Christine Lagarde, Managing Director and Chair of the Executive Board

    Decisive actions by policymakers during the year successfully defused the most immediate risks to the global economy. Yet the road to a robust and comprehensive recovery remains bumpy. Global growth is still too weak and too uneven, and the outlook is clouded with risks, old and new. In far too many countries, improvements in financial markets have not translated into improvements in the real economy—and in the lives of people.

    The challenges ahead are great and the need for concerted action is a responsibility that the IMF shares with its 188 member countries. In this spirit, the IMF presented a new product to the IMFC in October 2012 and again at the 2013 Spring Meetings—a Global Policy Agenda that outlines policy priorities for the membership and how the IMF can assist.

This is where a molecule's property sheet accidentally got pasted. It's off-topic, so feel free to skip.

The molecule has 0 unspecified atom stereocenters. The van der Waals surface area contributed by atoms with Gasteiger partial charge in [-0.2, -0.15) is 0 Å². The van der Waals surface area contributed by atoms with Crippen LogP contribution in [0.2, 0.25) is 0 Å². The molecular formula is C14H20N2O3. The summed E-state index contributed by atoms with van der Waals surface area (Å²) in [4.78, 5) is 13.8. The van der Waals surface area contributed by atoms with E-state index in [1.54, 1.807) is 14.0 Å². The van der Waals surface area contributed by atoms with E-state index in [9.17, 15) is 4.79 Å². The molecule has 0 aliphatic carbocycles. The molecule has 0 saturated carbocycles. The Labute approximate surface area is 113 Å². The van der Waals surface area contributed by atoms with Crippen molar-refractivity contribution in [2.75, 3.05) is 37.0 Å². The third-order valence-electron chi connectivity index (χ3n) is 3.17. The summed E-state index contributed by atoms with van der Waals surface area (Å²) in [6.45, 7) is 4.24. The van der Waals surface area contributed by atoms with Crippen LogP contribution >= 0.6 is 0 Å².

Our key responsibility is to adjust to the changing nature of the global economy, and to better discharge our mandate and serve the shifting and diverse needs of our member countries. Thanks to a close partnership between management, staff, and the Executive Board, the IMF continued to make progress on a wide range of fronts to strengthen the institution’s operations in support of all members—advanced, emerging, and low-income economies alike.